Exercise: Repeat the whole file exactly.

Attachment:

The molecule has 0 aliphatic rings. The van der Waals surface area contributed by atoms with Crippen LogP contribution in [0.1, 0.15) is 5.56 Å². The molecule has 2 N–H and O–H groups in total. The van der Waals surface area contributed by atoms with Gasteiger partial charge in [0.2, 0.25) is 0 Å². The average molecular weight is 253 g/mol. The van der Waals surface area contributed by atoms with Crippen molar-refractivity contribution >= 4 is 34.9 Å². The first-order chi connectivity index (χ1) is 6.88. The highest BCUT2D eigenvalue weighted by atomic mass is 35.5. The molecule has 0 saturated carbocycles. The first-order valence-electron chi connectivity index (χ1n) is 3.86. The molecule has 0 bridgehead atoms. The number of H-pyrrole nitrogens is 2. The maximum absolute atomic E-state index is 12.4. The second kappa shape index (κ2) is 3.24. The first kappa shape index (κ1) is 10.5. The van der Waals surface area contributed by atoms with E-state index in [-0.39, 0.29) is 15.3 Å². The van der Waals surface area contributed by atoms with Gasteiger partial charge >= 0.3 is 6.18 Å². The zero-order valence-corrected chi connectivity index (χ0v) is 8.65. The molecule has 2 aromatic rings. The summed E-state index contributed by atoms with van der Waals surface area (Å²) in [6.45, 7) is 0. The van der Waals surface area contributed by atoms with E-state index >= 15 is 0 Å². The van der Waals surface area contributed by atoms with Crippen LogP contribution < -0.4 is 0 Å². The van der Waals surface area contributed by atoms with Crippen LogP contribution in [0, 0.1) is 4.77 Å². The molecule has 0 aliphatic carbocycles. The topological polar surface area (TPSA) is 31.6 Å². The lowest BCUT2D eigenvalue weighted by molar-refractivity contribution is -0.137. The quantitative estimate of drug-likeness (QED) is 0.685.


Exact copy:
The molecule has 0 aliphatic rings. The van der Waals surface area contributed by atoms with Crippen LogP contribution in [0.1, 0.15) is 5.56 Å². The molecule has 2 N–H and O–H groups in total. The van der Waals surface area contributed by atoms with Gasteiger partial charge in [0.2, 0.25) is 0 Å². The average molecular weight is 253 g/mol. The van der Waals surface area contributed by atoms with Crippen molar-refractivity contribution >= 4 is 34.9 Å². The first-order chi connectivity index (χ1) is 6.88. The highest BCUT2D eigenvalue weighted by atomic mass is 35.5. The molecule has 0 saturated carbocycles. The first-order valence-electron chi connectivity index (χ1n) is 3.86. The molecule has 0 bridgehead atoms. The number of H-pyrrole nitrogens is 2. The maximum absolute atomic E-state index is 12.4. The second kappa shape index (κ2) is 3.24. The first kappa shape index (κ1) is 10.5. The van der Waals surface area contributed by atoms with E-state index in [-0.39, 0.29) is 15.3 Å². The van der Waals surface area contributed by atoms with Gasteiger partial charge >= 0.3 is 6.18 Å². The zero-order valence-corrected chi connectivity index (χ0v) is 8.65. The molecule has 2 aromatic rings. The summed E-state index contributed by atoms with van der Waals surface area (Å²) in [6.45, 7) is 0. The van der Waals surface area contributed by atoms with E-state index >= 15 is 0 Å². The van der Waals surface area contributed by atoms with Crippen LogP contribution < -0.4 is 0 Å². The van der Waals surface area contributed by atoms with Crippen LogP contribution in [0, 0.1) is 4.77 Å². The molecule has 0 aliphatic carbocycles. The topological polar surface area (TPSA) is 31.6 Å². The lowest BCUT2D eigenvalue weighted by molar-refractivity contribution is -0.137. The quantitative estimate of drug-likeness (QED) is 0.685.